Plaintiff filed his verified complaint of discrimination with the EEOC and NYSDHR on April 22, 1996, meaning that for the continuing violation exception to apply his hostile work environment claim must be predicated on discriminatory misconduct alleged within the 300 days immediately prior to his filing. It is.

In his amended complaint, plaintiff states that "[t]hroughout [his] period of employment with the Sheriff's Department of Oneida County, New York, [he] was subjected to racial slurs by ... agents, servants and/or employees of the Sheriff's *183 Department of Oneida County, New York[.]" Amend.Compl. ¶ 19(d). Except for once, however, plaintiff does not specify either who used racial slurs or when these slurs were used. Joseph Evans, an inmate at the Oneida County Jail from "August 28th till April 27, 1997"[6] (and thereafter) has testified he heard plaintiff's fellow deputies "[l]ots of times" use "racial slurs" including the word "nigger" in reference to plaintiff, other black deputies and inmates. Plf's Aff. in Opposition to Dfts' Mots. for Sum. Judgment at Ex. 8, p. 363, ll. 23-25; p. 392, l. 19 to p. 395, l. 24. Although a marginal call, given Evans' testimony the court will apply the continuing violation doctrine to plaintiff's hostile work environment claim.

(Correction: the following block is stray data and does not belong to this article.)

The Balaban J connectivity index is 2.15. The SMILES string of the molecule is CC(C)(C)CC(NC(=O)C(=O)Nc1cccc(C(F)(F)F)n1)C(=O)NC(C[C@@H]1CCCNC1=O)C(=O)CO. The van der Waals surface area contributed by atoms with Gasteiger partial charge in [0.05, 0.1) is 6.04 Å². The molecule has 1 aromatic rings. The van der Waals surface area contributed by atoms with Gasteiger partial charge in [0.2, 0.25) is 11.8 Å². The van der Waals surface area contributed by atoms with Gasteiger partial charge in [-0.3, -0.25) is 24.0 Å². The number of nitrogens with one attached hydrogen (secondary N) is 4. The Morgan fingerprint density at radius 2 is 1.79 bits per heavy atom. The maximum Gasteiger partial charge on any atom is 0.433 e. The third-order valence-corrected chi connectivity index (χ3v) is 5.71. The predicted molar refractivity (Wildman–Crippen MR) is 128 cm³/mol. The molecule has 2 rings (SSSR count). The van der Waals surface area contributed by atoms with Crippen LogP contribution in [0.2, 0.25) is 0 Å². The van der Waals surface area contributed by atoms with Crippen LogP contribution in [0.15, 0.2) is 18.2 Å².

Plaintiff's disparate treatment claims are distinct from his hostile work environment claim. Almost all fall outside the 300 day statute of and are not sufficiently similar and frequent enough to constitute a single discriminatory practice chargeable to the employer. The continuing violation exception will not apply to them. But another wrinkle arises: although the court cannot examine untimely disparate treatment claims under Title VII, it must address whether they are viable under the NYHRL. "New York courts require the same standard of proof for claims brought under the [NYHRL] as those brought under Title VII," Tomka, 66 F.3d at 1304, n. 4, but claims brought under § 296 "are governed by the three-year statute of limitations prescribed by CPLR 214(2)." Morrison v. New York City Police Dept., 214 A.D.2d 394, 394-95, 625 N.Y.S.2d 174, 175 (1st Dep't.1995); see also Van Zant, 80 F.3d at 714 (holding same). In sum, the court examines plaintiff's disparate treatment claims whose genesis was in the 300 days prior to April 22, 1996; all of his hostile work environment claims; and his NYHRL claims arising on or before July 3, 1993.